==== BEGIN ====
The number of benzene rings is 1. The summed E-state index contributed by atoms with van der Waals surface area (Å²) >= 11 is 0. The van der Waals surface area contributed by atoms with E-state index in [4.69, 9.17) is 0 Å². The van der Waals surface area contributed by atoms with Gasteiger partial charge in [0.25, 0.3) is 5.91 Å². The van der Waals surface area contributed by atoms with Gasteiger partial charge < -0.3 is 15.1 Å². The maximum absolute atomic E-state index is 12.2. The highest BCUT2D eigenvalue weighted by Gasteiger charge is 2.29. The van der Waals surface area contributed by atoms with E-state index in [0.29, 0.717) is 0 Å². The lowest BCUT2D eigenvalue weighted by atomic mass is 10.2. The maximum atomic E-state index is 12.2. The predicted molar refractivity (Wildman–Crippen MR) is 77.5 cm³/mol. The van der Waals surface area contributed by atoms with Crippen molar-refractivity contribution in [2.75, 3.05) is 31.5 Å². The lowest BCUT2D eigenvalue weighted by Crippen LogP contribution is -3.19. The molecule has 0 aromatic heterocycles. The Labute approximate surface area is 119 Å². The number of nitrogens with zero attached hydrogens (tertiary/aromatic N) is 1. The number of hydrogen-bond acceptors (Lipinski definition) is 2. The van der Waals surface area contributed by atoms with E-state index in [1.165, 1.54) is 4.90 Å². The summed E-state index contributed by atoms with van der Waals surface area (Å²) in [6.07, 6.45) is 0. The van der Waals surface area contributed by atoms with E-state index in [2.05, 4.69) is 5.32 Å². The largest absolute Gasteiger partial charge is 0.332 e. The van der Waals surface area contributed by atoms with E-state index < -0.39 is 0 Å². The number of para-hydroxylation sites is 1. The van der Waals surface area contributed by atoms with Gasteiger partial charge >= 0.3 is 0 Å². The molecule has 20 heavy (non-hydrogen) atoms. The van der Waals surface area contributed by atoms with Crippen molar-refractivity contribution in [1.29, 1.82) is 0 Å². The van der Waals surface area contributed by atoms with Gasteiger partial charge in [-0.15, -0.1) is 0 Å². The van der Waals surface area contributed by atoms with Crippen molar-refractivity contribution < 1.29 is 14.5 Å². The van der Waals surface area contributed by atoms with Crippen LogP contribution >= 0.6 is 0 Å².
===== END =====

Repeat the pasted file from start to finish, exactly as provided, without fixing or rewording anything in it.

The number of benzene rings is 1. The summed E-state index contributed by atoms with van der Waals surface area (Å²) >= 11 is 0. The van der Waals surface area contributed by atoms with E-state index in [4.69, 9.17) is 0 Å². The van der Waals surface area contributed by atoms with Gasteiger partial charge in [0.25, 0.3) is 5.91 Å². The van der Waals surface area contributed by atoms with Gasteiger partial charge < -0.3 is 15.1 Å². The maximum absolute atomic E-state index is 12.2. The highest BCUT2D eigenvalue weighted by Gasteiger charge is 2.29. The van der Waals surface area contributed by atoms with E-state index in [0.29, 0.717) is 0 Å². The lowest BCUT2D eigenvalue weighted by atomic mass is 10.2. The maximum atomic E-state index is 12.2. The predicted molar refractivity (Wildman–Crippen MR) is 77.5 cm³/mol. The van der Waals surface area contributed by atoms with Crippen molar-refractivity contribution in [2.75, 3.05) is 31.5 Å². The lowest BCUT2D eigenvalue weighted by Crippen LogP contribution is -3.19. The molecule has 0 aromatic heterocycles. The Labute approximate surface area is 119 Å². The number of nitrogens with zero attached hydrogens (tertiary/aromatic N) is 1. The number of hydrogen-bond acceptors (Lipinski definition) is 2. The van der Waals surface area contributed by atoms with E-state index in [1.165, 1.54) is 4.90 Å². The summed E-state index contributed by atoms with van der Waals surface area (Å²) in [6.07, 6.45) is 0. The van der Waals surface area contributed by atoms with E-state index in [2.05, 4.69) is 5.32 Å². The largest absolute Gasteiger partial charge is 0.332 e. The van der Waals surface area contributed by atoms with E-state index < -0.39 is 0 Å². The number of para-hydroxylation sites is 1. The van der Waals surface area contributed by atoms with Gasteiger partial charge >= 0.3 is 0 Å². The molecule has 20 heavy (non-hydrogen) atoms. The van der Waals surface area contributed by atoms with Crippen molar-refractivity contribution in [1.29, 1.82) is 0 Å². The van der Waals surface area contributed by atoms with Gasteiger partial charge in [-0.15, -0.1) is 0 Å². The van der Waals surface area contributed by atoms with Crippen molar-refractivity contribution < 1.29 is 14.5 Å². The van der Waals surface area contributed by atoms with Crippen LogP contribution >= 0.6 is 0 Å².